Tiana whistled and nudged the driver's corpse. “Look at that lot, here just for us.”

The driver offered no reply.

“Oh don't be coy, mate. I don't reckon they'll blame ya. Well, a'course it were part your fault. Shouldn't have bloody died so easily, should ya?” She laughed and punched the corpse in the shoulder. He slumped over the side of the carriage, almost falling to the sands, but Tiana grabbed his collar and yanked him back up. “Careful! That's a nasty fall that. A man could hurt himself.”

A window behind Tiana slid open, and Derin stuck his head through it. “Yous talking to that stiff again?”

“He's better company than you.” From inside the carriage came Salandra's soft cries, and the weeps of her infant son. “Better company than them, too.” She whipped the reins and eyed the small army following them. “You seen that lot?” she asked Derin.

“I seen 'em. Whatcha reckon?”

“I reckon we'd be worse than jack fouls if we join Cafila with an army behind us.” Tiana wouldn't bring such destruction on the Holy caravan of Cafila. Whilst most Walkers saw her kind as savage Cultists and little more, the truth was more complex. She loved her family, she loved her God, she loved Cafila. She'd not see it in ruin. What 'bout me sister, too? I'm only here for her sake, they'd colour me stupid if she died from me bringing this lot back.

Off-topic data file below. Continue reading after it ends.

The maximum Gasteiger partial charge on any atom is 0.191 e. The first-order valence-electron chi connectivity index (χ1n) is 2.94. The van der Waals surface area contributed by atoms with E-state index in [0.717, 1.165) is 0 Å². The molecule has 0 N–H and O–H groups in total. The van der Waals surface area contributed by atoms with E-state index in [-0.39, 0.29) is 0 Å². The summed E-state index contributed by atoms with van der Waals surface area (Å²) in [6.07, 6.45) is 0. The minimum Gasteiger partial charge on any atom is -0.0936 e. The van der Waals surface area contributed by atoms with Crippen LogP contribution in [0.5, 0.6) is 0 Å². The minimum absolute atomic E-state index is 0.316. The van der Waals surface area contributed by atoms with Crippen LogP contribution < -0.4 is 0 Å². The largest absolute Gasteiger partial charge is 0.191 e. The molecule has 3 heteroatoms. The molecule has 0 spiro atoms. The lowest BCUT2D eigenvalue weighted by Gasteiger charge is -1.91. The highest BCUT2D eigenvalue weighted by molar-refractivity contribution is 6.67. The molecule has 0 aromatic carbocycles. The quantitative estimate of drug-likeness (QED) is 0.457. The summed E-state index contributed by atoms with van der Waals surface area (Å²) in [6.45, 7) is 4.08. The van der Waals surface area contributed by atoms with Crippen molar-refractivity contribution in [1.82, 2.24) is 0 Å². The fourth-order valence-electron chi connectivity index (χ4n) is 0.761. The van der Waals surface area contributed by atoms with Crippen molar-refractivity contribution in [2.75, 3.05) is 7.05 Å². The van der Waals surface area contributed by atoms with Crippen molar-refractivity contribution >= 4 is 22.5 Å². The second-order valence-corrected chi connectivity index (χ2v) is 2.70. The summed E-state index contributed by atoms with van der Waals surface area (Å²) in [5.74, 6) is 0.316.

“A message is what we need,” said Derin. “Get word out to the Deliverer, let 'em know what's up. He'd send an army of his own, I reckon.”

“And who's gonna do that? Either one of us breaks away and the other's fucked.”

“If we don't do something soon we're both fucked. Full moon comes in two nights. If the wee Pelgrove lovely ain't in Cafila by then–”

“I bloody know!” Tiana spat over the side of the Caravan. “It were my idea weren't it?”

“Aye. And a right good idea it were.”

“You watch it, mate.”

“It's for ya sister, I get it! Hope she's bloody worth it.”

“What'd ya wanna do then?”

“Sands swallow it, I'm talking to 'em.” Derin's head slunk back into the carriage. Tiana heard a few crashes and shuffling before the door swung open and the crippled Cultist dropped out, dragging Salandra and her son with him.